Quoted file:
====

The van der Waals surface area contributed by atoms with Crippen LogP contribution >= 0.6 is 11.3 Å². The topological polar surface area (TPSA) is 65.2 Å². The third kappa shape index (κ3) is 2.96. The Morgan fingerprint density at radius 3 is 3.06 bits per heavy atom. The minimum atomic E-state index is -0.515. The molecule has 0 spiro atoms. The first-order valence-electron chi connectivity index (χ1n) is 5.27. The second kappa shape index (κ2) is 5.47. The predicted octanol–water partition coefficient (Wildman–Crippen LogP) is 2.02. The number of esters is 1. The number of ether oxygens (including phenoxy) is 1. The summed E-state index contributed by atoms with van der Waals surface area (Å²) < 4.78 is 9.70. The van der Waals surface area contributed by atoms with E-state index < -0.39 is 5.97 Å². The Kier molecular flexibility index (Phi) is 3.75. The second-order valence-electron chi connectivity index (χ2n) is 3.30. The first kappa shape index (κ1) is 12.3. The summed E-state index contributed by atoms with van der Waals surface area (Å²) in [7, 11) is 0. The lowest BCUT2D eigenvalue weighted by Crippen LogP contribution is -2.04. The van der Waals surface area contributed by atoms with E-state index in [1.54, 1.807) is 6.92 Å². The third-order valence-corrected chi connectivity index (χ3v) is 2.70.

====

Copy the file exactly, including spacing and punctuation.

The van der Waals surface area contributed by atoms with Crippen LogP contribution >= 0.6 is 11.3 Å². The topological polar surface area (TPSA) is 65.2 Å². The third kappa shape index (κ3) is 2.96. The Morgan fingerprint density at radius 3 is 3.06 bits per heavy atom. The minimum atomic E-state index is -0.515. The molecule has 0 spiro atoms. The first-order valence-electron chi connectivity index (χ1n) is 5.27. The second kappa shape index (κ2) is 5.47. The predicted octanol–water partition coefficient (Wildman–Crippen LogP) is 2.02. The number of esters is 1. The number of ether oxygens (including phenoxy) is 1. The summed E-state index contributed by atoms with van der Waals surface area (Å²) < 4.78 is 9.70. The van der Waals surface area contributed by atoms with E-state index < -0.39 is 5.97 Å². The Kier molecular flexibility index (Phi) is 3.75. The second-order valence-electron chi connectivity index (χ2n) is 3.30. The first kappa shape index (κ1) is 12.3. The summed E-state index contributed by atoms with van der Waals surface area (Å²) in [7, 11) is 0. The lowest BCUT2D eigenvalue weighted by Crippen LogP contribution is -2.04. The van der Waals surface area contributed by atoms with E-state index in [1.54, 1.807) is 6.92 Å². The third-order valence-corrected chi connectivity index (χ3v) is 2.70.